Strategic Interpersonal Communication

By John A. Daly; John M. Wiemann | Go to book overview

Chapter 9
Strategic Functions of Nonverbal Exchange

Miles L. Patterson University of Missouri- St. Louis

The study of strategic communication encompasses a very extensive area of research. Topics such as attitude change, conformity, deception, conflict, decision making, and impression management are some of the many issues that relate to strategic communication. For the most part, the research on strategic communication has focused on verbal behavior, or the content side of communication, with less attention paid to the role of nonverbal behavior. That condition has been changing in recent years with the growth of research on nonverbal behavior in interaction.

One of the circumstances that has been conducive to the study of strategic nonverbal behavior is the recognition that nonverbal behavior may serve a variety of functions in interaction. Several different researchers have proposed classifications of functions that apply to nonverbal behavior. For example, Argyle and his colleagues ( Argyle, 1972; Argyle & Dean, 1965; Argyle, Lalljee, & Cook, 1968; Kendon, 1967) have emphasized the role of nonverbal behavior in the following areas: (a) synchronizing speech; (b) providing feedback; (c) expressing intimacy; and (d) supporting or replacing verbal communication. Ekman and Friesen ( 1969) have emphasized the role of nonverbal behavior relative to verbal communication. They suggested that, in addition to regulating interaction, nonverbal behavior may repeat, contradict, complement, or accent verbal communication. In a similar fashion, Harrison ( 1973) and Burgoon ( Burgoon, 1985; Burgoon & Saine, 1978) have employed a communication systems perspective in proposing their classification of functions.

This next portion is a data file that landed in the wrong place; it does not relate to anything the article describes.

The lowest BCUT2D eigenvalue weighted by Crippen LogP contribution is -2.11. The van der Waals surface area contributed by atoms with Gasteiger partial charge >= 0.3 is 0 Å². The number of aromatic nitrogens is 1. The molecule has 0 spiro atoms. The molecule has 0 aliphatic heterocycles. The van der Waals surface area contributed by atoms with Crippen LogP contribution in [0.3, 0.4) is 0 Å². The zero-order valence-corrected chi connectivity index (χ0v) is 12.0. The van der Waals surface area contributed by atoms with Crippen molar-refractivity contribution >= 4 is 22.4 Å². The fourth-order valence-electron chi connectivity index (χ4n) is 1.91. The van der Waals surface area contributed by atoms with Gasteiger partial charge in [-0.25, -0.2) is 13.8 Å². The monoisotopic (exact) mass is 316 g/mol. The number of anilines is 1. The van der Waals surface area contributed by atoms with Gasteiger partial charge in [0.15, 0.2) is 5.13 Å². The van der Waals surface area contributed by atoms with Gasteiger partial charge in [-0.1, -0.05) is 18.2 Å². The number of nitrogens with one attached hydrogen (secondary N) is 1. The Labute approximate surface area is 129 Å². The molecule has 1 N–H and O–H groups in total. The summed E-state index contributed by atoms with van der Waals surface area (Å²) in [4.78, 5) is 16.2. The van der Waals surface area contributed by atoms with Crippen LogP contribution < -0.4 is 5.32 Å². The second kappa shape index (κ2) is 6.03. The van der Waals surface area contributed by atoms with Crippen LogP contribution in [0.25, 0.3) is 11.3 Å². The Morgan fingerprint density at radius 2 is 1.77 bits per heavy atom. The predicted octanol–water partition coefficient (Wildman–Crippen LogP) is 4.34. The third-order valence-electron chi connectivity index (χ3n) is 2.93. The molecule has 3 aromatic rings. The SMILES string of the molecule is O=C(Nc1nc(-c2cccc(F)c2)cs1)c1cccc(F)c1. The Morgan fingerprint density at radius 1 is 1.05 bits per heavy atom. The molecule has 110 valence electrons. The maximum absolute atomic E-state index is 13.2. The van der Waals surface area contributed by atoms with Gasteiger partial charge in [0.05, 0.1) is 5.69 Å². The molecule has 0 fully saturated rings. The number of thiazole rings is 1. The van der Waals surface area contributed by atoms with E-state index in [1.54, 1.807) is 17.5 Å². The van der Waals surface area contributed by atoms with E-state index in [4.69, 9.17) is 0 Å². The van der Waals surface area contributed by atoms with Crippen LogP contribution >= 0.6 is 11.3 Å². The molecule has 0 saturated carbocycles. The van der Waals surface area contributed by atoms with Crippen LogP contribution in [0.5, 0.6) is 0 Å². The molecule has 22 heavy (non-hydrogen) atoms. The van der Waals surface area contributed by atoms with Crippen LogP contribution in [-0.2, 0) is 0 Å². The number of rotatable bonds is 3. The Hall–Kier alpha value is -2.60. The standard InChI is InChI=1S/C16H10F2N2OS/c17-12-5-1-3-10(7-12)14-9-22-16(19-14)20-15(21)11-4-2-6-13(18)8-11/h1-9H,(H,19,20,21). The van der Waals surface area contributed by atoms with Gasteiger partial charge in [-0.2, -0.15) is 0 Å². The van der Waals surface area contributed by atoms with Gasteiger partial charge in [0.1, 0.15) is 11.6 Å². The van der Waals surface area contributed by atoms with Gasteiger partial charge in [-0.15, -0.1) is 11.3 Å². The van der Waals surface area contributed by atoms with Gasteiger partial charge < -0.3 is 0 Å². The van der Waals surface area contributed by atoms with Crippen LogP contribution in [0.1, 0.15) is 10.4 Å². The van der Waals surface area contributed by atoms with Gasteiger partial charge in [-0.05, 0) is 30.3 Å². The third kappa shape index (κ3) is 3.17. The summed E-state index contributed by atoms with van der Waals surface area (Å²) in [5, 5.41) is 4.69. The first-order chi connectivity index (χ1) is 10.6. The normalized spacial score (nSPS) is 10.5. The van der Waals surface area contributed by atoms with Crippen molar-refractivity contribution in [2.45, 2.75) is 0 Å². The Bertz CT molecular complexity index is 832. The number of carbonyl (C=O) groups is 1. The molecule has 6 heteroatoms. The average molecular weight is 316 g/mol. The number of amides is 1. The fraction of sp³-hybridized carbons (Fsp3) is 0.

In recent years, I have been working on elaborating a classification of func-

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